TOKYO - After years of being overshadowed at home and practically unheard of overseas, Japan's whisky distilleries are expanding capacity as their malts become serious contenders against Scottish and Irish brands.
Exports are booming at Nikka, owned by Asahi Group Holdings, and at Suntory Holdings, which is ramping up production at its Yamazaki distillery for the first time in 45 years as domestic sales recover from a prolonged slump.
But some are concerned the distilleries may be caught out if the enthusiasm for whisky changes as it did in the 1990s, when several smaller players shut down as Japanese drinkers shifted to beer, clear spirits and imported liquor.
"At the moment, no one can see this boom busting. The difficulty is that you're making it today for 20 or 50 years'time," said Marcin Miller, an importer of small-batch Japanese whisky with his British company Number One Drinks.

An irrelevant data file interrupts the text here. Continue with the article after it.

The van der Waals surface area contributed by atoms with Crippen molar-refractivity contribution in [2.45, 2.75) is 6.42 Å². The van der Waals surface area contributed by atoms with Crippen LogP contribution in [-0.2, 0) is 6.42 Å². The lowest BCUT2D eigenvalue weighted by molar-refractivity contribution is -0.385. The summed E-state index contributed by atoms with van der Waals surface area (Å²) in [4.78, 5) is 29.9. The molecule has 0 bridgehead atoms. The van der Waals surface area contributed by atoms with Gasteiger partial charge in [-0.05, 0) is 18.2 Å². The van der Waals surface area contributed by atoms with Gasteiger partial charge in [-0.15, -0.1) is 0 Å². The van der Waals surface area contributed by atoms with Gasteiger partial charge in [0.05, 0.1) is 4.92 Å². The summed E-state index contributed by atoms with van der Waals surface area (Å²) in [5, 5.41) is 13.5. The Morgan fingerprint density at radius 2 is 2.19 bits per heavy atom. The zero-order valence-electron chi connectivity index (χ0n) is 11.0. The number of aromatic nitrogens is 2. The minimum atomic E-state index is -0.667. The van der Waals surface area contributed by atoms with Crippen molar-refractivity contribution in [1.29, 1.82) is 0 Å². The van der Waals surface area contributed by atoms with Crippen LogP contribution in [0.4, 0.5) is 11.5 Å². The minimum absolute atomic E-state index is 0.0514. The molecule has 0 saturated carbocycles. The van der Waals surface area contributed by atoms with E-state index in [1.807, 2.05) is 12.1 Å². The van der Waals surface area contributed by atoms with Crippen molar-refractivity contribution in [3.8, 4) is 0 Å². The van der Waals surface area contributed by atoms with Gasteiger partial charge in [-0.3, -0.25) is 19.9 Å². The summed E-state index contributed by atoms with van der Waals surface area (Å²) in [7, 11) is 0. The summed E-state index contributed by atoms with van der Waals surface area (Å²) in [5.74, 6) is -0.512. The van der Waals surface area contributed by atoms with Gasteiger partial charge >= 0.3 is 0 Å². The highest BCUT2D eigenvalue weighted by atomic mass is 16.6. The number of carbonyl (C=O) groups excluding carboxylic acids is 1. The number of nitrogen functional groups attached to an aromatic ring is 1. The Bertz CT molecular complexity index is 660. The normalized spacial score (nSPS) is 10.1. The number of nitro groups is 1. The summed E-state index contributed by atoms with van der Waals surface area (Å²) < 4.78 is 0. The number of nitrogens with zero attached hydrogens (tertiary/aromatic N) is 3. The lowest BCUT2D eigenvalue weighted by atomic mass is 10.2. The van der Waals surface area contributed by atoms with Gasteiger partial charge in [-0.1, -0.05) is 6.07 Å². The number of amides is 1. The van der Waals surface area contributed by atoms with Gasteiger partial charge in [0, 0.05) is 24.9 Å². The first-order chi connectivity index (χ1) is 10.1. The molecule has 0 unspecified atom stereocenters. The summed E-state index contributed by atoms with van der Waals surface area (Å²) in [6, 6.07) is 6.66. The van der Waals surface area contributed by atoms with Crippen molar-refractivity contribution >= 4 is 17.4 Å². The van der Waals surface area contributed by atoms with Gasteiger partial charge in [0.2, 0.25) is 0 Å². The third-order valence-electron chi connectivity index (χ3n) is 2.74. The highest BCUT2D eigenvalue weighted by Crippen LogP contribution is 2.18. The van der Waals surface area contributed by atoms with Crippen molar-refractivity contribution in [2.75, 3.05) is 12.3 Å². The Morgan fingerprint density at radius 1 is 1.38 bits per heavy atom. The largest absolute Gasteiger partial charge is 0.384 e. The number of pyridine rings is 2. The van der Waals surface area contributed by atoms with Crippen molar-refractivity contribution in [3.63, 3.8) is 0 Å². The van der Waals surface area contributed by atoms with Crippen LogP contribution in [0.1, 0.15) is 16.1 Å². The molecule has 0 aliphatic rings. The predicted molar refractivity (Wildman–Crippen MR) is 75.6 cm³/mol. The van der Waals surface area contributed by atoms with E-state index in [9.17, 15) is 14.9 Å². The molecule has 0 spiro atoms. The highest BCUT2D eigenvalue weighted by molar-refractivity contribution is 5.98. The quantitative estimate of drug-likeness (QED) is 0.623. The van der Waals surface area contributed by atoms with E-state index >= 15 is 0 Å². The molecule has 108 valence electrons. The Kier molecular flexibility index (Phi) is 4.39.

The drop in demand during the 1990s meant Suntory and Nikka had to cut production, industry experts say, leaving distilleries with a shortage of stock for their youngest single malts when whisky made a comeback in 2008.
Last year, Suntory stopped making its 10-year Yamazaki and Hakushu single malts and introduced "no age" versions. Nikka is expected to phase out its 12-year Taketsuru single malt after releasing a "no age" variety this year.
The slump had more a serious impact on minor distilleries such as Karuizawa, Mars and Hanyu. All three were mothballed by 2000 and their stock left dormant until a run of international awards for Japanese whisky brought buyers knocking.
BOOTLEG TO BLOCKBUSTER
In its earliest incarnation, Japanese whisky was a bootleg adulterated with spices and perfume. Lacking strict regulations of the Scottish and Irish varieties, it was largely ignored by foreign connoisseurs for much of its 90-year history.